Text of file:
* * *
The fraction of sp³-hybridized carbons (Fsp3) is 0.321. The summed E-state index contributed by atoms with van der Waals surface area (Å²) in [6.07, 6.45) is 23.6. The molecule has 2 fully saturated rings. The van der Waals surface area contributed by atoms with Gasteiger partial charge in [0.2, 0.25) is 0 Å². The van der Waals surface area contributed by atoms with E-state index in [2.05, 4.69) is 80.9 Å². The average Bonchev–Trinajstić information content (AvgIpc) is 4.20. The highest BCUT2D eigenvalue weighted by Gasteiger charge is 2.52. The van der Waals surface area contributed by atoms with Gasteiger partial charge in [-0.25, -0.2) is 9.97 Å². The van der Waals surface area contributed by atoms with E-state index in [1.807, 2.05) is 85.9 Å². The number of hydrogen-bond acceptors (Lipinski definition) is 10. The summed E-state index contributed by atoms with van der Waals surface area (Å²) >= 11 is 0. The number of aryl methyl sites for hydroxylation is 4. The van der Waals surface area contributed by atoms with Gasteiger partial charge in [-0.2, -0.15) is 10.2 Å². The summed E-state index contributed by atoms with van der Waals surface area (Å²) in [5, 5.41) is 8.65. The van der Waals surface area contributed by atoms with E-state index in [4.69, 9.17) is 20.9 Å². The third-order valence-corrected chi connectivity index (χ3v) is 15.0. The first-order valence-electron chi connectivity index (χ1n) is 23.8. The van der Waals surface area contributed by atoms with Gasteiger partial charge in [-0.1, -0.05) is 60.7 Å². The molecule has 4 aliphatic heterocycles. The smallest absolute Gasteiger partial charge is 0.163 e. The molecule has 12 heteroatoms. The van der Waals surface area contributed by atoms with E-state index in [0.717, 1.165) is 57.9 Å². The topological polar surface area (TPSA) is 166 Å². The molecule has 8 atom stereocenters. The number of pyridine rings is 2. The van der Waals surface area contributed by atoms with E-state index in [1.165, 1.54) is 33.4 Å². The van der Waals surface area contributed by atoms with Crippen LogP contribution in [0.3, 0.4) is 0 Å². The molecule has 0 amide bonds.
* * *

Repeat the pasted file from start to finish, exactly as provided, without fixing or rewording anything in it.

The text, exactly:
The fraction of sp³-hybridized carbons (Fsp3) is 0.321. The summed E-state index contributed by atoms with van der Waals surface area (Å²) in [6.07, 6.45) is 23.6. The molecule has 2 fully saturated rings. The van der Waals surface area contributed by atoms with Gasteiger partial charge in [0.2, 0.25) is 0 Å². The van der Waals surface area contributed by atoms with E-state index in [2.05, 4.69) is 80.9 Å². The average Bonchev–Trinajstić information content (AvgIpc) is 4.20. The highest BCUT2D eigenvalue weighted by Gasteiger charge is 2.52. The van der Waals surface area contributed by atoms with Gasteiger partial charge in [-0.25, -0.2) is 9.97 Å². The van der Waals surface area contributed by atoms with E-state index in [1.807, 2.05) is 85.9 Å². The number of hydrogen-bond acceptors (Lipinski definition) is 10. The summed E-state index contributed by atoms with van der Waals surface area (Å²) >= 11 is 0. The number of aryl methyl sites for hydroxylation is 4. The van der Waals surface area contributed by atoms with Gasteiger partial charge in [-0.2, -0.15) is 10.2 Å². The summed E-state index contributed by atoms with van der Waals surface area (Å²) in [5, 5.41) is 8.65. The van der Waals surface area contributed by atoms with E-state index in [4.69, 9.17) is 20.9 Å². The third-order valence-corrected chi connectivity index (χ3v) is 15.0. The first-order valence-electron chi connectivity index (χ1n) is 23.8. The van der Waals surface area contributed by atoms with Gasteiger partial charge in [-0.1, -0.05) is 60.7 Å². The molecule has 4 aliphatic heterocycles. The smallest absolute Gasteiger partial charge is 0.163 e. The molecule has 12 heteroatoms. The van der Waals surface area contributed by atoms with E-state index in [0.717, 1.165) is 57.9 Å². The topological polar surface area (TPSA) is 166 Å². The molecule has 8 atom stereocenters. The number of pyridine rings is 2. The van der Waals surface area contributed by atoms with E-state index in [1.165, 1.54) is 33.4 Å². The van der Waals surface area contributed by atoms with Crippen LogP contribution in [0.3, 0.4) is 0 Å². The molecule has 0 amide bonds.